Digital technology

Better, or simply different?
 Sandy George
Source: Dominic Case.

Editor Rochelle Oshlack, cinematographer Kim Batterham and composer Christopher Gordon, are all at the top of their game, have all been around long enough to remember what things used to be like, and are willing to share some of their thoughts.

The move from film to digital has completely altered the way an image is captured and the path a film travels to get to the screen. It would make telling stories easier and quicker, filmmakers were promised in the 1980s. It has. And it hasn’t.

‘It has definitely not made it faster because directors shoot more so you have more material to sift through,’ says Rochelle Oshlack, who edited the musical Bran Nue Dae, a 2010 box office hit. Oshlack was an assistant editor on films by Paul Cox in the early 1990s. Now work practices are very different — and not just because she used to have to regularly extinguish fires in bins full of film because of the director’s smoking habits.

‘I miss how tactile 35mm film was,’ she says. ‘You hold it in your hand and when you make a splice you really feel it. Now when you cut there is an undo button. It is so easy and you don’t have to have the same level of consideration as if it may be your first and last cut. But, in saying that, there is fun in the randomness (of digital). You can fly through and do things really really fast and the results can be surprising.’

Assistant editors are expected to do much more than just syncing rushes now, she adds, although she believes the arrival of more systematic methods — checking, logging, reporting — owes more to big budget films changing work processes on all films, not digital. But the fundamentals remain: editors and their assistants still have to have a close, trusting relationship — and their work is still about storytelling.

Kim Batterham, head of cinematography at the Australian Film, Television and Radio School (AFTRS), also mentions assistant editors. If you walked onto the set of any major film production, he says, what people do, the structures under which they work, and their relationships with each other, are the same as 20 years ago. ‘You might find a few different job descriptions but that’s all,’ he says. ‘There are data wranglers now, for example. Here in the camera department we teach these skills but, really, part of the assistant editor’s job has just been brought onto the set.’

Clapper loaders are no longer loading raw stock into camera magazines but they are still servicing the focus puller, keeping meticulous records, looking after equipment and operating a clapper board at the beginning of each take.

‘Just because we have moved to digital doesn’t mean we have stopped writing on two bits of wood and banging them together!’ says Batterham, who was responsible for the haunting imagery in [legacy-smartlink:One Night the Moon] (2001). He views digital imagery as an extension of how he thinks about film, but instead of choosing a film stock for its practical or aesthetic qualities, he chooses the digital camera that will give him the results he wants. Where things have really changed, he adds, is in the guerilla arena where multi-skilled filmmakers are shooting their own material, editing it in their garage, writing their own music, then distributing it across digital platforms. ‘But when the budget, ambition and ideas are bigger it goes back to being a version of the traditional model. You can’t do it all yourself.’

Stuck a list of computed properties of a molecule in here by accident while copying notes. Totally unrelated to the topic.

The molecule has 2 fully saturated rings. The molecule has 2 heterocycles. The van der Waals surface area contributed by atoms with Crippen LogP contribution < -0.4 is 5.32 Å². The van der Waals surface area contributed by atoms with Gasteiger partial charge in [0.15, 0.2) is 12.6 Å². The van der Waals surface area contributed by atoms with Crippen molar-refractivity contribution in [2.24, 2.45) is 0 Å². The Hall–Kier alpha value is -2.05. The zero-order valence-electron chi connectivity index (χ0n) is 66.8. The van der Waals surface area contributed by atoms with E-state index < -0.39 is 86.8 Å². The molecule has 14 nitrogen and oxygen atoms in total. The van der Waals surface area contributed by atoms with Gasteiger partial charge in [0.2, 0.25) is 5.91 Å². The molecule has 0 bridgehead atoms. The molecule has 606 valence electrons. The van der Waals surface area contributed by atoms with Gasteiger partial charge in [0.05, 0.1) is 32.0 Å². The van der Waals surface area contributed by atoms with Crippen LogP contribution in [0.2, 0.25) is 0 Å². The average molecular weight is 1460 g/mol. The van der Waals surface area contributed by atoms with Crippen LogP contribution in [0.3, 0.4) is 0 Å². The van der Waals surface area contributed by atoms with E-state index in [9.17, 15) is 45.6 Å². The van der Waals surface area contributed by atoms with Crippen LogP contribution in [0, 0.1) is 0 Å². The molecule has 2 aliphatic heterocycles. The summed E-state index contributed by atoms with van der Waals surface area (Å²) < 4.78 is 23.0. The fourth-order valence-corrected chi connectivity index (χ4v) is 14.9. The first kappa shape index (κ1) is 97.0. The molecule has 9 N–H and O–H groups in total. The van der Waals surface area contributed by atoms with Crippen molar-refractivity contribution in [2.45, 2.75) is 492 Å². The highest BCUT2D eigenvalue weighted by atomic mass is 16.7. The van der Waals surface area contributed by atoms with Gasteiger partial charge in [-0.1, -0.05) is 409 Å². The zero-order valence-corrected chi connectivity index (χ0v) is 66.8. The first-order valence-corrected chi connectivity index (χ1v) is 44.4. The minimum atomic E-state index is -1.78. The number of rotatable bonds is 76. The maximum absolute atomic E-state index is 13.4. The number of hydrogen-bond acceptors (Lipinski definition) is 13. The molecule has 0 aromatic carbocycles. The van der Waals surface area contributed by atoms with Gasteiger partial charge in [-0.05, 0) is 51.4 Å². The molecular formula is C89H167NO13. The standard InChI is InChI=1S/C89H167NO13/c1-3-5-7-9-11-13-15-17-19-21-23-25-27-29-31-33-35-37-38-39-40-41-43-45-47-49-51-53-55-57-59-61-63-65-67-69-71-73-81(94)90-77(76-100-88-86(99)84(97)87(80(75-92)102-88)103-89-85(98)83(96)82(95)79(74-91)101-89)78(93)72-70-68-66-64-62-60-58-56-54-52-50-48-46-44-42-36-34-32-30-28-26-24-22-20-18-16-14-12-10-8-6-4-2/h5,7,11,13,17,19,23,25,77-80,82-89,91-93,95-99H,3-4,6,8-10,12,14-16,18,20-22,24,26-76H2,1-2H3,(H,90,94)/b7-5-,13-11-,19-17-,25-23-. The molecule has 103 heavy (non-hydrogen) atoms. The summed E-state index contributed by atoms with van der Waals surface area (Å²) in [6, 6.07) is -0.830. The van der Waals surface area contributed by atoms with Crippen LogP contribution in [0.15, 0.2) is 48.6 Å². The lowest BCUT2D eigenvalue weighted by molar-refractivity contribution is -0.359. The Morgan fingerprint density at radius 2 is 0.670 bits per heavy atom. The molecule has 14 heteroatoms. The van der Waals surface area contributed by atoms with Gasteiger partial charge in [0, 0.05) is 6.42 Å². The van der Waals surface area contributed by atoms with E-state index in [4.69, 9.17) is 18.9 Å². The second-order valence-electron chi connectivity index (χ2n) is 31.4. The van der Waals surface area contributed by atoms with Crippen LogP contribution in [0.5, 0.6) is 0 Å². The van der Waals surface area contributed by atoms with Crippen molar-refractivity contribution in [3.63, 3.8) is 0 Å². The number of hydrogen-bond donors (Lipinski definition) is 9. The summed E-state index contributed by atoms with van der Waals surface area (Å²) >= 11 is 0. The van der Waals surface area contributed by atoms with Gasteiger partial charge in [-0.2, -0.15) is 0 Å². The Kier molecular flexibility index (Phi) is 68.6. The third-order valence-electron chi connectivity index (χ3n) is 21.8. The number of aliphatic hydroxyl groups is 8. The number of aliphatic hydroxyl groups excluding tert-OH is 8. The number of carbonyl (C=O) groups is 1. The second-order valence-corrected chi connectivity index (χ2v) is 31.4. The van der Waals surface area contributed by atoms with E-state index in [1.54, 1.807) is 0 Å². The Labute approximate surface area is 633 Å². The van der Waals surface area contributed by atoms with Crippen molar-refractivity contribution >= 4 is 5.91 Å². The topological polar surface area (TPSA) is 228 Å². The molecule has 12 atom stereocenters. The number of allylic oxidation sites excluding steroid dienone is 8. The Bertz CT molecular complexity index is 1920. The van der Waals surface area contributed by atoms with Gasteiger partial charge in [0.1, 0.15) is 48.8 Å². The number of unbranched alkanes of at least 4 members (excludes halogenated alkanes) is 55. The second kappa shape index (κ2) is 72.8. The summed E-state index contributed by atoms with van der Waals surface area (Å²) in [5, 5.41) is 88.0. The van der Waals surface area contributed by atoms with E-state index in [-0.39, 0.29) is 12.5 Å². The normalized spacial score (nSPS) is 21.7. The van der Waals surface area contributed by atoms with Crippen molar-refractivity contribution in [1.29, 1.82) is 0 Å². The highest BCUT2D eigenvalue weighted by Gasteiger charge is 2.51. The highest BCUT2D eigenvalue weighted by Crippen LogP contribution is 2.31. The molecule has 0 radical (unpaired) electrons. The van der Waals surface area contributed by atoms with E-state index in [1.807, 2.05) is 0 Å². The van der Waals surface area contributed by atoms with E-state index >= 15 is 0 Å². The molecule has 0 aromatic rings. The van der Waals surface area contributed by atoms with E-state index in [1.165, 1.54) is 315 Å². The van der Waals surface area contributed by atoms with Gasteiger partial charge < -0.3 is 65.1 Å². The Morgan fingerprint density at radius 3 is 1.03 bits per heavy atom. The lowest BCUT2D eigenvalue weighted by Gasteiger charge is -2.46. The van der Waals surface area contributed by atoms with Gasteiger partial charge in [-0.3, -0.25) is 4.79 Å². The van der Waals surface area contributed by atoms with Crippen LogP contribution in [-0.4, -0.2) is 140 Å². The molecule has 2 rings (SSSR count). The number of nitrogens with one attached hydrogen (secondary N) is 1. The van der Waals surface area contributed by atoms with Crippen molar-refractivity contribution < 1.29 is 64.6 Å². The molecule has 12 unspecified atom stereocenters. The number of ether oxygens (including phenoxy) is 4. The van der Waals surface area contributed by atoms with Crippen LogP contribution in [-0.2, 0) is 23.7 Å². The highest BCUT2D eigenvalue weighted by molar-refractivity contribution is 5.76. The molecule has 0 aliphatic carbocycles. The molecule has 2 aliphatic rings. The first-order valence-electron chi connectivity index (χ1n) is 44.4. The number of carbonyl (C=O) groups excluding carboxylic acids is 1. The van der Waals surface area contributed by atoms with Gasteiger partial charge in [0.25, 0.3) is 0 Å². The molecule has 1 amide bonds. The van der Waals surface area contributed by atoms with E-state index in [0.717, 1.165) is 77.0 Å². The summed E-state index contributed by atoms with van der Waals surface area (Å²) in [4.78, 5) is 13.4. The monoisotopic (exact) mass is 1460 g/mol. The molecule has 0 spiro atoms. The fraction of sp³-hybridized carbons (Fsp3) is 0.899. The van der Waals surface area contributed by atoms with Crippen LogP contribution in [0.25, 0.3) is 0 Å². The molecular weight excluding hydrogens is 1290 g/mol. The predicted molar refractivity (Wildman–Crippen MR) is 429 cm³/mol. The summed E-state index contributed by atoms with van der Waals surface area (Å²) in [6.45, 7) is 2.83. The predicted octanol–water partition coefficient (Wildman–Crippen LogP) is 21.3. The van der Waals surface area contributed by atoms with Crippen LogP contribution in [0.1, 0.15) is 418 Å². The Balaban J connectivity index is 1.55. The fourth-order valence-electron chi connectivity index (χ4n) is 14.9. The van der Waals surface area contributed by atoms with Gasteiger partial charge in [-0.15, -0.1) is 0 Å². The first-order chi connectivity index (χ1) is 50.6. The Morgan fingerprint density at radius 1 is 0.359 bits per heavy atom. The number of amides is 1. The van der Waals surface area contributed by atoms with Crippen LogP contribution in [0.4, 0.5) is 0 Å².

As Batterham says, the captured image can now be manipulated beyond recognition in post. ‘Film grading was primitive compared to today’s digital grade: it relied on a DOP getting the negative to look very close to the end result. Today image can be changed in ways that were unimaginable previously: the colour of an actor’s eyes, the brightness or colour of the background and so on. The possibilities are very exciting.’

Christopher Gordon, composer on the 2009 hit Mao’s Last Dancer, doesn’t doubt that the arrival of digital has made the process of working easier. Copying music and getting it couriered could once take days; now he can create an MP3 file and email it — including to overseas clients. There are a multitude of other benefits.

‘I can compose in a way that looks like I’m doing it on paper, but it’s on the screen, and then the computer can break it down for each instrument, which used to be laboriously done by hand,’ he says. ‘I have the ability to play my composition to the director directly from my computer, which enables me to get comments back much earlier. In the past I used to sit at the piano, which I play badly, and try to explain in words what the orchestra was doing. I can make a demo tape and take it into the editing room and lay it against the pictures, which are sometimes changed to go with the music — now that makes me feel like I’m much more involved in the filmmaking process.

But there are downsides: ‘You can do everything at speed, and everyone is asking you to, but you can’t think faster. You can spend a lot of time chasing changes, which are now easy to request, rather than concentrating on the score. And the technology allows people to be lazy and cut creative corners. Amateurs can almost sound like professionals but they are not using good ideas or expressing them well. But it’s mainly upside’.

So does all this mean the films are better or worse? ‘Neither, just very different because everything is faster, louder, bigger, more complex,’ says Oshlack. ‘I love what digital technology has done to storytelling,’ she says. ‘Audiences have to work a little harder for their buzz. And each year they are demanding a bigger and bigger buzz. In the edit room, we are always trying to be aware of where that contemporary savvy audience is sitting with the story — and to stay ahead of them. Editing digitally makes it so quick and cheap to exhaust all your possibilities.’